Also known as varicella, chickenpox is a virus that often affects children. It is characterized by itchy, red blisters that appear all over the body. Chickenpox was once so common it was considered a childhood rite of passage. It is very rare to have the chickenpox infection more than once.
Since the chickenpox vaccine was introduced in the mid-1990s, cases have declined.
A rash is the most common symptom of the chickenpox. However, you will be contagious several days before the rash develops and will experience other symptoms first, such as:
- loss of appetite
About two days after you experience the symptoms mentioned above, the rash will begin to develop. The rash goes through three different phases before you recover from the virus. These phases include:
- developing red or pink bumps all over your body
- bumps filled with fluid that leak
- bumps that scab over and begin to heal
The bumps on your body will not all be in the same phase at the same time. New bumps will appear throughout your infection. You are still contagious until all the bumps on your body have scabbed over.
The varicella-zoster virus causes the chickenpox infection. Most cases occur through contact with an infected person. The virus may be contagious several days before blisters appear, and it remains contagious until all blisters have crusted over. It is spread through:
- contact with blisters
Exposure to the virus through previous infection, vaccination, or immunity passed from mother to newborn (immunity lasts about three months from birth) reduces risk. Anyone who has not been exposed may contract the virus. Risk increases under any of these conditions:
- You have had recent contact with an infected individual.
- You are under 12 years of age.
- You are an adult residing with children.
- You have spent time in a school or childcare facility.
- Your immune system is compromised due to illness or medications.
You should always call your doctor any time you develop an unexplained rash, especially if it is accompanied by cold symptoms or fever. You could be affected by one of several viruses or infections. Tell your doctor right away if you are exposed to chickenpox while pregnant.
Many cases of chickenpox are diagnosed based on physical exam of blisters on your (or your child’s) body. If a diagnosis can’t be made, lab tests will confirm the cause of the blisters.
Call your doctor right away if:
- the rash spreads to your eyes
- the rash is tender and warm (signs of a bacterial infection)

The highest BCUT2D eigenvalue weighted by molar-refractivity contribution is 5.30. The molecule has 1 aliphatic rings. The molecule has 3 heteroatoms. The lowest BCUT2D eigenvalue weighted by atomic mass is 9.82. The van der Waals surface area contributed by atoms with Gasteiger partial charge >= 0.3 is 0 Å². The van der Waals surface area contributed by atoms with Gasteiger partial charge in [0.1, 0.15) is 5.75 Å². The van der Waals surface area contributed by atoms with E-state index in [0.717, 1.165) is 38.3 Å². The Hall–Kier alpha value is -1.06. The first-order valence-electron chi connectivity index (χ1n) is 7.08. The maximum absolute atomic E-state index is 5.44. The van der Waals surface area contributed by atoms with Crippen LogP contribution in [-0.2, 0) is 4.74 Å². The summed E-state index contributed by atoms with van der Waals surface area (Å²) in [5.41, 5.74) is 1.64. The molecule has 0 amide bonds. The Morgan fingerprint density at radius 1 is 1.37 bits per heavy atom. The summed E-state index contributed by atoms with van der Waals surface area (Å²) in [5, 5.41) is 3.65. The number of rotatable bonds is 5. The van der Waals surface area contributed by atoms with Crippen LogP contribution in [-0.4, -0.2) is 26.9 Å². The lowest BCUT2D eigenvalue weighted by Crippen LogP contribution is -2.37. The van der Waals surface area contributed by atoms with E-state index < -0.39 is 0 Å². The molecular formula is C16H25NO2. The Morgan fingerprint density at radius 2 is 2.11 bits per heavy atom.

- the rash is accompanied by dizziness or shortness of breath
When complications occur, they most often affect:
- elderly patients
- patients with weak immune systems
- pregnant women
These groups may also suffer from infections of the skin or lungs, arthritis, or transient synovitis. Women exposed during pregnancy may bear children with birth defects, including:
- poor growth
- small head size
- eye problems
- intellectual disabilities
Most people who are diagnosed with chickenpox will be advised to manage their symptoms while they’re waiting for the virus to pass through the system. Parents will be told to keep children out of school and daycare to prevent spread of the virus. Infected adults will also be told to stay home.
Antihistamine medications or topical ointments may be prescribed or purchased over the counter to relieve itching. You can also soothe itching skin by:
- taking lukewarm baths
- applying unscented lotion
- wearing lightweight, soft clothing
Antiviral drugs may be prescribed to those who experience complications from the virus, or who are at risk for adverse effects. High-risk patients are usually young, elderly, or have underlying medical issues. These antiviral drugs do not cure chickenpox. Instead, they make the symptoms less severe, and make your body more likely to heal faster.
Most cases of chickenpox resolve themselves. Patients usually return to normal activities within one to two weeks of diagnosis.
Once chickenpox heals, most people become immune to the virus, as varicella-zoster stays dormant in the body. In rare cases, it may re-emerge. It is more common for shingles, a separate disorder triggered by varicella-zoster, to present during adulthood. If the patient’s immune system is temporarily weakened (possibly due to advanced age or illness), varicella-zoster may reactivate in the form of shingles.
The chickenpox vaccine prevents chickenpox in 90 percent of children who receive it. The shot should be given when your child is between 12 and 15 months of age. A booster is given between 4 and 6 years of age. Older children and adults who have not been vaccinated or exposed may receive catch-up doses of the vaccine. As chickenpox tends to be more severe in older patients, parents who did not previously vaccinate may opt to have the shots given later.
People who are unable to receive the vaccine can try to avoid the virus by limiting contact with infected people. This can be difficult, as chickenpox can’t be identified by blisters until it has been contagious for days.